To the editor: When I read about the oil spill near Santa Barbara, I heard the voices of Sarah Palin and John McCain shouting, "Drill, baby, drill." Instead, we need to apply two words when confronting threats to the environment: risk and reward. ("Santa Barbara oil spill: Pipeline operator has long record of problems," May 20)
Why do society and the environment assume nearly all of the risks and the oil companies receive the rewards?
In 2014, Plains All American Pipeline, which owns the pipeline operator, reported a profit of about $1.4 billion. Your article reports that the company has a lengthy record of safety violations. When will risk trump reward?
Grace Adams, Palm Desert
To the editor: The statement below from the Community Environmental Council in response to the oil spill is important for understanding the devastation of the Refugio spill.
"We are dedicated to preserving this particular coastline not just because it is the right thing to do, but because it is a place we love. Our staff knows each beach not as a name on the map, but as a place where we surf, swim, walk, and bird-watch. It is where we bring our children; the place that we call home. On a practical level, we also know that this spill could not have happened in a worse place. Oil spills are devastating no matter where they occur, but Gaviota happens to be one of only five Mediterranean ecosystems in the world. It is a pivotal bioregion between the cooler waters of the north and the warmer south, with a vibrant diversity of species not found elsewhere."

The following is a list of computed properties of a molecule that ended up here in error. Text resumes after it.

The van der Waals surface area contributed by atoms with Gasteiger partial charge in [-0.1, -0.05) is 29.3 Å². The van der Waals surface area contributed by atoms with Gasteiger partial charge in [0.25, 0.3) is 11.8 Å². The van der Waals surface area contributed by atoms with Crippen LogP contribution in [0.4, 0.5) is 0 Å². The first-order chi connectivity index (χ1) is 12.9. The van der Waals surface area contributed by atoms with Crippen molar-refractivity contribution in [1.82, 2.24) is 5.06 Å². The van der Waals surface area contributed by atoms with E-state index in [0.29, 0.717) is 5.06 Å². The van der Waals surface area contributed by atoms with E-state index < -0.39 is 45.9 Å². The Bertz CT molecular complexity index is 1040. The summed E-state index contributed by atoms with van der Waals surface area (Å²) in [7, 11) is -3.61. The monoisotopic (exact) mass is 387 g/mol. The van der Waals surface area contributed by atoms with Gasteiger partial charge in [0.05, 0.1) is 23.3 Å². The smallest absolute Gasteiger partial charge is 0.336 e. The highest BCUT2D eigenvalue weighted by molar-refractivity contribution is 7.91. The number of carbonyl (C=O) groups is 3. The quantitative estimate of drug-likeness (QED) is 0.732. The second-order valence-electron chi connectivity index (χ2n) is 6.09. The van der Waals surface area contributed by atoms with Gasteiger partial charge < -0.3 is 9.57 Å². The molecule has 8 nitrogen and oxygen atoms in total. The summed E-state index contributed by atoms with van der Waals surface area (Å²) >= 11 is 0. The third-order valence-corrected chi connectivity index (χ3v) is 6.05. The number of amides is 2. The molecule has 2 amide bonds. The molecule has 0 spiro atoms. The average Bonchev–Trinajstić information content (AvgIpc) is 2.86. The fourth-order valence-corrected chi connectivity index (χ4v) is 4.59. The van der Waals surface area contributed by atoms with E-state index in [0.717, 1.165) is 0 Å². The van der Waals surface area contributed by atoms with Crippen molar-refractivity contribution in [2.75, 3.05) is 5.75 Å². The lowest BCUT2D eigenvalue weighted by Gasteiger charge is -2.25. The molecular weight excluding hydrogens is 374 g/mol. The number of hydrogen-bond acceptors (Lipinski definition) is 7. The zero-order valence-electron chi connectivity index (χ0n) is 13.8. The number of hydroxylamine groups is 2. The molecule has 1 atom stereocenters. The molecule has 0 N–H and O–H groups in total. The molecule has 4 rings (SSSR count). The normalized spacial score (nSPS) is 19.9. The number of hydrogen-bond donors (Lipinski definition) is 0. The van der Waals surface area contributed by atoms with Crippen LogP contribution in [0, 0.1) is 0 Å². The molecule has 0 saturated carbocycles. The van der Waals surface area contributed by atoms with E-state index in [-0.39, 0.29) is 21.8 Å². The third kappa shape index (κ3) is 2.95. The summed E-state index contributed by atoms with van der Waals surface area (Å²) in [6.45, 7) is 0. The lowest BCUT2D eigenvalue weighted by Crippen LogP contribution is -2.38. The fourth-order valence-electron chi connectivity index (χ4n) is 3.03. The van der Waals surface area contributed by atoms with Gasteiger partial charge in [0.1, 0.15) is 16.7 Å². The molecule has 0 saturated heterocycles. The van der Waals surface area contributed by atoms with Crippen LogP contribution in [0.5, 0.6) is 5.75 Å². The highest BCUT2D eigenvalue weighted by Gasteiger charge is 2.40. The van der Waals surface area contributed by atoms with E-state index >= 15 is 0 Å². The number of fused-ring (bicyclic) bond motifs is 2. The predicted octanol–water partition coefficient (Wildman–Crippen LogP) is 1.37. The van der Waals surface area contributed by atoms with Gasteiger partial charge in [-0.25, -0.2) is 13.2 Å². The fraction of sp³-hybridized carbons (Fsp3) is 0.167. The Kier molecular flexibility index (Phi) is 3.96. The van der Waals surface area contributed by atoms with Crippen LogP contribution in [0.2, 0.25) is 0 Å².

Charity B. Gourley, Santa Barbara